Why We Were All Obsessed With Versace This Year

It makes sense that 2018 was the year we became obsessed with the late ‘80s-early ‘90s: They were the years that created, in many ways, the culture we live in today—fashion included.

 

Gianni Versace, who conceived the aesthetic of the mistresses (and misters) of Roman Gods, and his pop culture references, sexuality, celebrity influencers, and high-profile ad campaigns are as popular today as they were when he founded his empire in 1978. Google revealed that the late designer was the top trending fashion topic in the UK this year. This was in large part due to the FX series The Assassination of Gianni Versace: American Crime Story because our lurid, obsessive love of true crime continues. But I think it was also because 2018 was the year of wild west vibes and 1,000,000 high/low collaborations, and no one set the tone for those style tropes like Gianni Versace.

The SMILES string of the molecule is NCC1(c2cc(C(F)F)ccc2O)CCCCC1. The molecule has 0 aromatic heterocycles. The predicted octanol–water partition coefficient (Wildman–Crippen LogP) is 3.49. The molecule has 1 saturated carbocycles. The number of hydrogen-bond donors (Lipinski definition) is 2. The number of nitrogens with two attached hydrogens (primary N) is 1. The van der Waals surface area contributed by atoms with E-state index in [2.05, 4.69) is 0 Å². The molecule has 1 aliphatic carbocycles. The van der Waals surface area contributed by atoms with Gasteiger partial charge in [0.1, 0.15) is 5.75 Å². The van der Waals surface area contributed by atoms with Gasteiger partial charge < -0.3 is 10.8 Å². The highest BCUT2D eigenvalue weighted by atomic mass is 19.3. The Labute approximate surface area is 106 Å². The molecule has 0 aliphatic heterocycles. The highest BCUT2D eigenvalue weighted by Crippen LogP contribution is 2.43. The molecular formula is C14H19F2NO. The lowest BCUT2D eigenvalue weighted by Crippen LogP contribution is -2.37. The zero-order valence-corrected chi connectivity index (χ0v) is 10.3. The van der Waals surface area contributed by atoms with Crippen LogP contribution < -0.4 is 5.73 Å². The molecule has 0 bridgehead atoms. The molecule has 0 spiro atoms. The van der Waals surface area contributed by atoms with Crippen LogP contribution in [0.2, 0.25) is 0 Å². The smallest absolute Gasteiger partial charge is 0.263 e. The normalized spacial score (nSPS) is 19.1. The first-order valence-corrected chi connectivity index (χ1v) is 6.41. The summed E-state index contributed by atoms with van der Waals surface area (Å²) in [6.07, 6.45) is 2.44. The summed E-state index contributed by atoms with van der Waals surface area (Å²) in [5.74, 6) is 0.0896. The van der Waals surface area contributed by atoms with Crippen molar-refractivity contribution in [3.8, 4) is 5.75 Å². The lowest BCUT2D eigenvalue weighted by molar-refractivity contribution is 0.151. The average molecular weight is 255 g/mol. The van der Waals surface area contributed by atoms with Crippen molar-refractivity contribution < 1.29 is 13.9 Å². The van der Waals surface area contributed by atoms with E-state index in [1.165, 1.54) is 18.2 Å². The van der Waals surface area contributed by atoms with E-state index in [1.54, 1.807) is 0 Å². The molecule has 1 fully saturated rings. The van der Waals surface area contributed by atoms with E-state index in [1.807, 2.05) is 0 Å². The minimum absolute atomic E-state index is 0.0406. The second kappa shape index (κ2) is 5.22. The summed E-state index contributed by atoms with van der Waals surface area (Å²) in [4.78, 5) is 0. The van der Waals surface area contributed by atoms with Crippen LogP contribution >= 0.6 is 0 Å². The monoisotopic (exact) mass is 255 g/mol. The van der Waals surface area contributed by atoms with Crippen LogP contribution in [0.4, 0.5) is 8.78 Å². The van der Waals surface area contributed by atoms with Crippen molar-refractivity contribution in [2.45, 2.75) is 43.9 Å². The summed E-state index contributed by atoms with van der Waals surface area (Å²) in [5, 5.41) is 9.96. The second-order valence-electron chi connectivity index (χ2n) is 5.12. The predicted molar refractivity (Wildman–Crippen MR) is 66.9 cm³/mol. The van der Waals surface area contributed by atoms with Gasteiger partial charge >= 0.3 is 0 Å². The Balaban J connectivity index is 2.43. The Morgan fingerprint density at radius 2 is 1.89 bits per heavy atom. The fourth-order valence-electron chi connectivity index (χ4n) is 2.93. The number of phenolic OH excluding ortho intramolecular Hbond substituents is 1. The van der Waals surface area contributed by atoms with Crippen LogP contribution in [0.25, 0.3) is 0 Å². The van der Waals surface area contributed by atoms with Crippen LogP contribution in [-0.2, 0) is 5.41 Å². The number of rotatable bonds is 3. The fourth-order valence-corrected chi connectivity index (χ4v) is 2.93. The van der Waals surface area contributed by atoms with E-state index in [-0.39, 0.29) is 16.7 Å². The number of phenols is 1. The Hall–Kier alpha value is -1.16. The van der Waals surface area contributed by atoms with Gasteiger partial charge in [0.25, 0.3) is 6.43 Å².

During a year when America’s political and social climate felt under great duress, we wanted to look for an escape—it was a year when the return of maximalism peaked, when we wanted to channel our inner cowboy, when we wanted to do (and wear) the most. It was a year, as Vanessa Friedman wrote, of designers bringing back their greatest hits. This month, Versace’s first show in America, fittingly at the American Stock Exchange, was a pure, fun tribute to Gianni’s most iconic designs.

 

There was the famous safety-pin gown from Versace’s 1994 show and the green palm-tree-print chiffon dress that J.Lo wore to the 2000 Grammys, inventing Google Image Search in the process. I think that’s oddly fitting for what this past year felt like: a very lengthy Google Image Search session examining and blending nostalgic pop culture references, past scandals, and old designer collections, all while reevaluating celebrities and powerful figures.

 

2018 was a year of looking back to see what happened, and may 2019 be a year of going forward. After all, as Versace once said in a New York Times interview, “I am not interested in the past, except as the road to the future.” It would seem that if he were here today, he’d be looking ahead—even if the future still held some Greek key trim. 

 

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